HMS Wild Goose (U45)
HMS Wild Goose in April 1943
|Career (United Kingdom)|
|Name:||HMS Wild Goose (U45)|
|Ordered:||13 April 1940|
|Laid down:||28 January 1942|
|Launched:||14 October 1942|
|Commissioned:||11 March 1943|
|Motto:||Alert to evil|
English Channel 1945
|Fate:||Scrapped 26 February 1956|
|Class & type:||Black Swan-class sloop|
HMS Wild Goose (U45) was a Black Swan-class sloop of the Royal Navy. She was one of several ships of that class that took part in the famous "six in one trip" in 1943 (in which six U-boats were sunk in one patrol).
On 22 May 1943, she was deployed on her first mission along with HMS Wren, HMS Woodpecker, HMS Cygnet, HMS Starling and HMS Kite on anti-submarine operations supporting the outward passage of Atlantic Convoy ONS 8.
On 18 December 1943, she was taken in hand for repair in Liverpool, redeploying at the end of January 1944.
On 31 January 1944, she sank U-592 with HMS Starling and HMS Magpie, and later joined the HMS Woodpecker and HMS Kite, taking part in the sinking of U-762 (8 February 1944), U-238 & U-734 (9 February 1944), U-424 (11 February 1944) and U-653 (15 March 1944)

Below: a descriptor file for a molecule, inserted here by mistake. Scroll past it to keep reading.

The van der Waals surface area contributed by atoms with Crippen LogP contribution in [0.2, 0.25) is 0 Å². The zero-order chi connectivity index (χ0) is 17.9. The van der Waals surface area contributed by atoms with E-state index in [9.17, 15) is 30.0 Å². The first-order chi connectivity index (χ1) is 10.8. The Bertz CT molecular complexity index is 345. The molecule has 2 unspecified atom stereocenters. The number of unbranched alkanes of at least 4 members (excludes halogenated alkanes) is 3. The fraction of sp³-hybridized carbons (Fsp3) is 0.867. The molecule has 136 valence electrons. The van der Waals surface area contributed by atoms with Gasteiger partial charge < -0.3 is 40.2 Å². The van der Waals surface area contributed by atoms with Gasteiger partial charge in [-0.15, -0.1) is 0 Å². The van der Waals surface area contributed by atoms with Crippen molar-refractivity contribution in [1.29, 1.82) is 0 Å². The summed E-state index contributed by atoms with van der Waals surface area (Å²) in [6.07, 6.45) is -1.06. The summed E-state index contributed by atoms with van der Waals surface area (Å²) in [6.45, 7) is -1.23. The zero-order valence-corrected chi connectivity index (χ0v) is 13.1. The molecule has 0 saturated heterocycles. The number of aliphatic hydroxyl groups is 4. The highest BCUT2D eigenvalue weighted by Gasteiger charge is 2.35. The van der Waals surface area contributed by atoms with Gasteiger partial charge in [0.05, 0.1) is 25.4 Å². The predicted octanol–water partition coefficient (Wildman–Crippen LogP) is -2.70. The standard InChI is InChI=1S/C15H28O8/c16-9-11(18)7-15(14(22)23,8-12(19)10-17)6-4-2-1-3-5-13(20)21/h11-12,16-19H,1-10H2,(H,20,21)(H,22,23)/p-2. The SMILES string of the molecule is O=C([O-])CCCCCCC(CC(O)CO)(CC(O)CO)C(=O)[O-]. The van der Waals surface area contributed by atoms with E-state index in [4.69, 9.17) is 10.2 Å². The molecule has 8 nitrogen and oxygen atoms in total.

At the end of May 1944, she returned to Liverpool for more repairs, whilst here she was selected to take part in Operation Neptune to prevent U-Boat attacks on the D-Day invasion convoys. On 1 July 1944, she was released from Neptune and dispatched to Belfast for refit, completing in September 1944.
During February and March 1945, she was deployed to the English Channel, taking part in the sinking of U-327 by HMS Labaun and sinking U-683 herself. Following VE day, on 6 May 1945, she was nominated for transfer to the British Pacific Fleet following her second refit. By the time the refit had completed in September 1945 the Japanese had surrendered and the Wild Goose was therefore surplus to requirements and was Paid off and reduced to reserve status.
She was later recommissioned in 1946 and deployed to the Persian Gulf, spending the rest of her service career in the Middle East before finally decommissioning in 1955.
The ships badge was 'rescued' from the breakers yard by a dock worker and taken home. His daughter, in recent times, passed this onto Mike Kemble for donation to a suitable source. I donated it to Liverpool National Maritime Museum and it will be going on view later this year (2013).
- Hague, Arnold (1993). Sloops: A History of the 71 Sloops Built in Britain and Australia for the British, Australian and Indian Navies 1926–1946. Kendal, England: World Ship Society. ISBN 0-905617-67-3.